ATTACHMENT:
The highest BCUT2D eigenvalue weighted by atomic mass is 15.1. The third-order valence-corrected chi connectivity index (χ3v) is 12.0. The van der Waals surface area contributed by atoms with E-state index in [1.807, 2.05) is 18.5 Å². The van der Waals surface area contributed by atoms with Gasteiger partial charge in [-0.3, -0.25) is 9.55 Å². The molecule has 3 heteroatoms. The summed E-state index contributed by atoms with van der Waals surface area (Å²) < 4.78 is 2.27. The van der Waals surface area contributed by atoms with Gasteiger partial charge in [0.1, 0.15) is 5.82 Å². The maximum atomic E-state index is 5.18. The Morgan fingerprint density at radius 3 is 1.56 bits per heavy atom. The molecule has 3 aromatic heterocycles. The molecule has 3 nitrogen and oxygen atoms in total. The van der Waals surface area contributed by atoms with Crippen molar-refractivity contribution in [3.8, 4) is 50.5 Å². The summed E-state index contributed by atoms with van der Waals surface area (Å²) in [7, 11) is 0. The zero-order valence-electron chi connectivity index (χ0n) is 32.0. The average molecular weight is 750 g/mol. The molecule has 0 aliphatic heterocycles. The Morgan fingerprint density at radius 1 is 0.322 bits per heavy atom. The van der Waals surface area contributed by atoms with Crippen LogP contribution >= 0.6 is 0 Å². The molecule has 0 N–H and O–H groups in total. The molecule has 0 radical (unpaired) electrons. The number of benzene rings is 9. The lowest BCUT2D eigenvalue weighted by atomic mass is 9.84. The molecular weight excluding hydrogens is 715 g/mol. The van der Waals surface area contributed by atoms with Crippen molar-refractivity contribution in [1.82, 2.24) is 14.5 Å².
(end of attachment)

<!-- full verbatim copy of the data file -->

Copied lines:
The highest BCUT2D eigenvalue weighted by atomic mass is 15.1. The third-order valence-corrected chi connectivity index (χ3v) is 12.0. The van der Waals surface area contributed by atoms with E-state index in [1.807, 2.05) is 18.5 Å². The van der Waals surface area contributed by atoms with Gasteiger partial charge in [-0.3, -0.25) is 9.55 Å². The molecule has 3 heteroatoms. The summed E-state index contributed by atoms with van der Waals surface area (Å²) < 4.78 is 2.27. The van der Waals surface area contributed by atoms with Gasteiger partial charge in [0.1, 0.15) is 5.82 Å². The maximum atomic E-state index is 5.18. The Morgan fingerprint density at radius 3 is 1.56 bits per heavy atom. The molecule has 3 aromatic heterocycles. The molecule has 3 nitrogen and oxygen atoms in total. The van der Waals surface area contributed by atoms with Crippen molar-refractivity contribution in [3.8, 4) is 50.5 Å². The summed E-state index contributed by atoms with van der Waals surface area (Å²) in [7, 11) is 0. The zero-order valence-electron chi connectivity index (χ0n) is 32.0. The average molecular weight is 750 g/mol. The molecule has 0 aliphatic heterocycles. The Morgan fingerprint density at radius 1 is 0.322 bits per heavy atom. The van der Waals surface area contributed by atoms with Crippen LogP contribution >= 0.6 is 0 Å². The molecule has 0 N–H and O–H groups in total. The molecule has 0 radical (unpaired) electrons. The number of benzene rings is 9. The lowest BCUT2D eigenvalue weighted by atomic mass is 9.84. The molecular weight excluding hydrogens is 715 g/mol. The van der Waals surface area contributed by atoms with Crippen molar-refractivity contribution in [1.82, 2.24) is 14.5 Å².